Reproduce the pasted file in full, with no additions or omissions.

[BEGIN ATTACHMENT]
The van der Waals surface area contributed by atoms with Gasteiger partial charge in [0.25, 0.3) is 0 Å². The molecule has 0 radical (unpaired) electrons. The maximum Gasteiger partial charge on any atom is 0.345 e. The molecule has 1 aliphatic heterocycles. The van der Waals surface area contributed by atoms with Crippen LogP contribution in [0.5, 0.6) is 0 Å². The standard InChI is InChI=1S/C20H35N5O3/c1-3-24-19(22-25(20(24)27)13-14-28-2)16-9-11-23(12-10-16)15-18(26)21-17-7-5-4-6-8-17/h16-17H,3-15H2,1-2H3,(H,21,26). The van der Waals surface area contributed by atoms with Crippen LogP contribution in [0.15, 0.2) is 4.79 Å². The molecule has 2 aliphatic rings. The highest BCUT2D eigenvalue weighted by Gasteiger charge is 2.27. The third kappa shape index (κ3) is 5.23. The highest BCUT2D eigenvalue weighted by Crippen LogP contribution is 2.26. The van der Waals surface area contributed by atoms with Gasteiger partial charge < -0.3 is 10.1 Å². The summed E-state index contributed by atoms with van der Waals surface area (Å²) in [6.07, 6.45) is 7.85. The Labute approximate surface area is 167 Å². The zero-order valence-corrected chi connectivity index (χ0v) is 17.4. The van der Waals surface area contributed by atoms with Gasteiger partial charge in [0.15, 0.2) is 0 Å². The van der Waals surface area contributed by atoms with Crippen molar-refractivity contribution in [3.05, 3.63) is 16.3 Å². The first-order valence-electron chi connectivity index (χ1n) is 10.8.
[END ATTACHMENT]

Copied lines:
The van der Waals surface area contributed by atoms with Gasteiger partial charge in [0.25, 0.3) is 0 Å². The molecule has 0 radical (unpaired) electrons. The maximum Gasteiger partial charge on any atom is 0.345 e. The molecule has 1 aliphatic heterocycles. The van der Waals surface area contributed by atoms with Crippen LogP contribution in [0.5, 0.6) is 0 Å². The standard InChI is InChI=1S/C20H35N5O3/c1-3-24-19(22-25(20(24)27)13-14-28-2)16-9-11-23(12-10-16)15-18(26)21-17-7-5-4-6-8-17/h16-17H,3-15H2,1-2H3,(H,21,26). The van der Waals surface area contributed by atoms with Crippen LogP contribution in [0.15, 0.2) is 4.79 Å². The molecule has 2 aliphatic rings. The highest BCUT2D eigenvalue weighted by Gasteiger charge is 2.27. The third kappa shape index (κ3) is 5.23. The highest BCUT2D eigenvalue weighted by Crippen LogP contribution is 2.26. The van der Waals surface area contributed by atoms with Gasteiger partial charge < -0.3 is 10.1 Å². The summed E-state index contributed by atoms with van der Waals surface area (Å²) in [6.07, 6.45) is 7.85. The Labute approximate surface area is 167 Å². The zero-order valence-corrected chi connectivity index (χ0v) is 17.4. The van der Waals surface area contributed by atoms with Gasteiger partial charge in [0.15, 0.2) is 0 Å². The van der Waals surface area contributed by atoms with Crippen molar-refractivity contribution in [3.05, 3.63) is 16.3 Å². The first-order valence-electron chi connectivity index (χ1n) is 10.8.